Surviving long haul flights with your baby

So, one day it happens.  You become the person walking onto an Airbus A380 with a baby.  For years I felt sorry for those people – you know, all sleep deprived and nervous-looking as they stroll through the plane to get to their seats.  The other passengers, whilst pleased to see a baby, are all thinking ‘do NOT sit next to me and if you MUST I hope that’s a quiet baby…’.  It must be awful huh?

Well the truth is by the time you’ve had a baby for a few months and are so used to ear-drum-piercing- screams that you just don’t give a shit.  I always thought I was going to be embarrassed about flying with a baby, but to be honest, you’re so focused on looking after him/her that other people become a bit irrelevant.

That doesn’t make it easy,  but it IS possible.  Here are a few tips to bear in mind that may make flying long haul with a baby a tiny bit better/more bearable.

  1. Phone, phone again.  Ask, ask again
    It is quite remarkable how each airline we’ve dealt with seems to have a different set of rules every time you to talk to someone.  You can easily phone an airline who will say it’s impossible to book a bassinet only to call back an hour later, speak to someone else and they will book one for you with no problems.  It doesn’t end there though as you may get to the airport and find a new set of rules apply from a different staff member.  Phone multiple times before you fly and then get to the airport early to ask again.  On a recent flight we were promised the ‘best seats’ (two together) over the phone and again at check in.  We weren’t convinced so later asked another staff member and they gave us four seats in a row to ourselves.  (Amazing!)
  2. Feed on take off
    I obviously have to give my wife full credit for this one…  We try and book flights that coincide with nap/feed times and try to hold off feeding until take off.  This can help with ear pressure for the baby and hopefully starts the journey off with a snooze.
  3. Sense of humour
    Without this you are going to kill the person you are travelling with (or in my case – be killed).  Bring as much of this as possible – too much sense of humour is better than not enough.  Chances are you will get to wherever you are going and in time be able to laugh at all the issues/disasters currently facing you.
  4. Perspective
    You aren’t the only people on this flight and having a baby or kids doesn’t make you the Most Important People on the flight.  People are flying home for weddings, funerals, operations etc, so be nice.
  5. Change of clothes
    Not for the baby.  For you.  Chances are you have about four sets of clothes for your baby, but knowing that you don’t have your own spare shirt or hoody puts the fear of God into you.  Every time I held Theo facing me I was aware that I was one puke away from disaster.  That’s no way to spend 26 hours.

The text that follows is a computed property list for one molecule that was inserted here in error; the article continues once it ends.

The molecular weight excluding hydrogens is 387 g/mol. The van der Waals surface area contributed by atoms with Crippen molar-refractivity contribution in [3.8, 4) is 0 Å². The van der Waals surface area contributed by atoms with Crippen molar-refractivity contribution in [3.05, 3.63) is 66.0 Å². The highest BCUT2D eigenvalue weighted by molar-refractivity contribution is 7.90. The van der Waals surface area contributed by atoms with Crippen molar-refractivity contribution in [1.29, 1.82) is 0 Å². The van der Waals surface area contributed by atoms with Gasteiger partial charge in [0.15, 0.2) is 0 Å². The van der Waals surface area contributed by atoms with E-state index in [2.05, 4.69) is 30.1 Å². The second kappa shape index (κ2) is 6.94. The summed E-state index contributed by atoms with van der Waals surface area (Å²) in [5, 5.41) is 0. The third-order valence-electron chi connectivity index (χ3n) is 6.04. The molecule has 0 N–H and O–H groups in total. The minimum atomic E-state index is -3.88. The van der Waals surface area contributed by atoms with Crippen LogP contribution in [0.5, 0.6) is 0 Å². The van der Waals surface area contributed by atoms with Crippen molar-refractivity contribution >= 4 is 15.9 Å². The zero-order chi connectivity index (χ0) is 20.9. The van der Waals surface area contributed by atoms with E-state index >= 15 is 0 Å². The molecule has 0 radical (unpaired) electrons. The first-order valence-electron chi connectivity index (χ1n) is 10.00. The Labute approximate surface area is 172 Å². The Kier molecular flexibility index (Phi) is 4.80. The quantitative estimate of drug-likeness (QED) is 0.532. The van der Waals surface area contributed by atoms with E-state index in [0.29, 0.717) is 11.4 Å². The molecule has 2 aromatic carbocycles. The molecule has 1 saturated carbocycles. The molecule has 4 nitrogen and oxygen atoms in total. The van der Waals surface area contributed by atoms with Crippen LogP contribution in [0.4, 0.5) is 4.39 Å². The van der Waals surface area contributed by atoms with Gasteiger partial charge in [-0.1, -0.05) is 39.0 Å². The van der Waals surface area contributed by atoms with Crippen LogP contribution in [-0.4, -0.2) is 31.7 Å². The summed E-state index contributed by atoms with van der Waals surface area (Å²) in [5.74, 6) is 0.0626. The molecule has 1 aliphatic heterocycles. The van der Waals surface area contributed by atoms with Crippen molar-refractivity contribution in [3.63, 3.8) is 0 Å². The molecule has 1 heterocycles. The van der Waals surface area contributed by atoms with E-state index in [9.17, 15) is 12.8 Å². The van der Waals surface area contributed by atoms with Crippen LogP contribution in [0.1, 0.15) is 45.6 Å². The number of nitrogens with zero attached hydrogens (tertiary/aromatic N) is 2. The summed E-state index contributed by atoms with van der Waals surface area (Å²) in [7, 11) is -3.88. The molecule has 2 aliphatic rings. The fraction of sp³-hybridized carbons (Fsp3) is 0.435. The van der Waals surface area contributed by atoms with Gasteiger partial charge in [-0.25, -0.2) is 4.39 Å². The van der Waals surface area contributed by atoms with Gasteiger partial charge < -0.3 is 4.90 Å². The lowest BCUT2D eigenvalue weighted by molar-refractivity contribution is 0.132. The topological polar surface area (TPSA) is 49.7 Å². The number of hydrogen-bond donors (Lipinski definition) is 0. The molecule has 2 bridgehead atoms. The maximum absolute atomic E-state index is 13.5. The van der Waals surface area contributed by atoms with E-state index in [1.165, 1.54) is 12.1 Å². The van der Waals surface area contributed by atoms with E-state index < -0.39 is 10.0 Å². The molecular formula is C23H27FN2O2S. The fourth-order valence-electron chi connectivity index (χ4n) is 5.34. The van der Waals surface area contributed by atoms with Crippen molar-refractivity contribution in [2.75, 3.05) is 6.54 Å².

6. A book or Kindle.
    I’ve been crossing the Atlantic and Pacific for over twenty years and NEVER have I not watched a film – until the first time I travelled with my four month old.  If your bassinet doesn’t block your screen, chances are you’ll want to listen out for crying the entire flight.  2 hrs of peace and quiet?  Pipedreams my friend.
  7. Eye Mask
    My last flight didn’t provide me with one.  If I hadn’t have brought my own I feel I would’ve broken down in tears.  How can an airline be that cheap?
  8. Equipment
    After re-mortgaging your house to buy a Bugaboo buggy, the first thing my wife said was “we need to buy another pram”.  I thought she was joking.  Apparently not.  Reluctantly I have to say that after multiple flights and travel experiences,  having a fold away pram that goes on as hand luggage was an excellent purchase  (Please don’t tell Katie I said that) – we got the Mountain Buggy Nano stroller.  Great for in transit at airports – especially Dubai and Singapore where you seem to walk for days to get to your next flight. The other purchase which made life a whole lot easier was the Cozigo.  This blacks out the bassinet on a plane and then works as a shade/cover for the pram when outside.  Again, I wasn’t convinced, but it’s been invaluable.
  9. Make friends with your neighbours
    You just never know when and where this will come in handy. I’m not saying you should drink seven Gin & Tonics and tell them your life story, but some kind of polite acknowledgement can go a long way. On a flight which had messed up our seat bookings, people were kind enough to swap seats in order for us to have a bassinet.  Despite contrary stories you may know, people can still be kind and generous.
  10. Travel separately from your partner and child.
    This may be hard to negotiate.


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